16 minutes ago, Fortiscataphractus said:

What are some good PPMs for a Target Man?

"Plays with back to goal" can be a nice PPM for a TM (for example).

 

18 minutes ago, Fortiscataphractus said:

Should I reduce double intensity to normal of double match weeks? on regular weeks?

Here I always follow a physio recommendation. But I'm not sure if that's the best approach :onmehead:

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hace 4 minutos, Experienced Defender dijo:

You don't have to train players for the role you intend to play them in. For example, I always train a keeper as a sweeper-keeper, even if I use him as a standard GK. I also train my central defenders in a BPD role, even though I very rarely use a BPD in my tactics. Strikers as complete forwards. Fullbacks as complete wing-backs. DMs as half-backs or volantes (depending what type of DM I need). And so on. The point is to train players for roles that will develop most of their attributes, no matter whether you'll actually play them in those roles or not.

I have chosen more narrow attribute spreads because mt players have a limited potential and I am not playing Total Football so I'd rather have my players develop in a more focused way. for example, If I am not going to build from the back I don't want my defenders to invest part of their potential on passing.

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Just now, Fortiscataphractus said:

I have chosen more narrow attribute spreads because mt players have a limited potential and I am not playing Total Football so I'd rather have my players develop in a more focused way. for example, If I am not going to build from the back I don't want my defenders to invest part of their potential on passing.

Okay mate. That's also perfectly legitimate :thup: :)

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so the  match against my U20s was not that good (2-2):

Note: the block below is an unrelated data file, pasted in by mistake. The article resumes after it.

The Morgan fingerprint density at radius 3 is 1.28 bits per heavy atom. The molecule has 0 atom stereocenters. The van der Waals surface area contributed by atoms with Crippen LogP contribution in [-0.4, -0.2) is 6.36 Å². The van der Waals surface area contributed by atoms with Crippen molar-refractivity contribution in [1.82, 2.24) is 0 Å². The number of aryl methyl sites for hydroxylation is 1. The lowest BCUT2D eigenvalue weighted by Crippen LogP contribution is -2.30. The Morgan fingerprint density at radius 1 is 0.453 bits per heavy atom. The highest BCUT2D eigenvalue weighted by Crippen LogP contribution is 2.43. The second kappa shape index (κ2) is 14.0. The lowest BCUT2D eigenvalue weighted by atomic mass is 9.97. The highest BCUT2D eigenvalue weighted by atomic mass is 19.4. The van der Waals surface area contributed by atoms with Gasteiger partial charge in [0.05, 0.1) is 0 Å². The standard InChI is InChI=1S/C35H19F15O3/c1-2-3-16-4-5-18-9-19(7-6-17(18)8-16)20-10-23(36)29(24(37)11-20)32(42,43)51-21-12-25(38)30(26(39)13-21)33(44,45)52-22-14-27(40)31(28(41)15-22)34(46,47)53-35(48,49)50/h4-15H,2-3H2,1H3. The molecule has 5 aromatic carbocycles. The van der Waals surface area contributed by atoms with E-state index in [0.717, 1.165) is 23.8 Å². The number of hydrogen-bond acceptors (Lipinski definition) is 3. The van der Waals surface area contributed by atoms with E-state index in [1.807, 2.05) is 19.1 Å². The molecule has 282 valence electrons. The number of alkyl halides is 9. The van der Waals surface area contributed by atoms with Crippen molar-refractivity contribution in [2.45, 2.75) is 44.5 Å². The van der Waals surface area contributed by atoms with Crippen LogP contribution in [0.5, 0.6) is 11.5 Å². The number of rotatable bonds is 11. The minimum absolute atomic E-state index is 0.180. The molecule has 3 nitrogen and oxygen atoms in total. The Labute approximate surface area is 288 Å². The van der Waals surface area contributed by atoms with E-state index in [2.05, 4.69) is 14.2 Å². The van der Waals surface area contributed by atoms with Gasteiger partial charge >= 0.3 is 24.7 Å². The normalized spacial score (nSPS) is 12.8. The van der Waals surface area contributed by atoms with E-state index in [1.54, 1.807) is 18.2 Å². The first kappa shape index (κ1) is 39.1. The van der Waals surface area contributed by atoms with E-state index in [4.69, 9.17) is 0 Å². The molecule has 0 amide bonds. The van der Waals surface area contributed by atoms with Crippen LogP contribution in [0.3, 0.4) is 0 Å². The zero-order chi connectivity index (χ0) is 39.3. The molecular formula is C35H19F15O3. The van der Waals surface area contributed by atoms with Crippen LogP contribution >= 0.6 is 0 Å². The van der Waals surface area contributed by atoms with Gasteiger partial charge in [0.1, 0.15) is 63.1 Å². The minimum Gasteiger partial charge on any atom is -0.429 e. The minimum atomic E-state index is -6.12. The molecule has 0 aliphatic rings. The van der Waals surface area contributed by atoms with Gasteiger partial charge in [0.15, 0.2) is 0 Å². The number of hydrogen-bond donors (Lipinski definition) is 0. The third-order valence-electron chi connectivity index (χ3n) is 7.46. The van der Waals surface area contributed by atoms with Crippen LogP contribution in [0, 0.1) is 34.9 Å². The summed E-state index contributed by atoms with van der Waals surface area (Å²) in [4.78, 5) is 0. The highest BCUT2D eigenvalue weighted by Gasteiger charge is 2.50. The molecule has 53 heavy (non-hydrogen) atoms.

One day after joining Inter I play a match against the youth squad in which I was most interested in seeing my original tactic at work, as Experienced Defender pointed out my attack turned out to be too straight forward, Icardi was too isolated to be a threat and the only reasons I managed to score at all were a penalty on De vrij from a corner and a long shot effort from my segundo volante. 

We were caught offside 7 times and only created one clear cut chance (Icardi heading a ball from a cross) and a half-chance (our volante's goal). We lost the ball 7 times and missed three interceptions, two of them in or penalty area and the other one right in front. We lost 26 headers, 12 of them inside the opponents area and none on ours. 18 of our crosses were intercepted and only 6 of our 9 completed crosses were received by one of our players. We had 21 shots in total, 11 failed to hit target, 8 where either saved or blocked and the other two where goals (including a penalty). 17 of our passes ended up outside and 66 were intercepted, having made 398 good passe that leaves us 83/481 failed passes (17.25%), which I deem as too high.

on the bright side of things. We intercepted 12/15 dangerous passes, we won 46/72 headers, we won 14/15, we only had to make 3 fouls, we had a 59% possession.

I am going to change several things about my tactic based on the recommendations i received from Experienced defender and try it out on my next match too see if I manage to chance anything for the better. 

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The Second Try: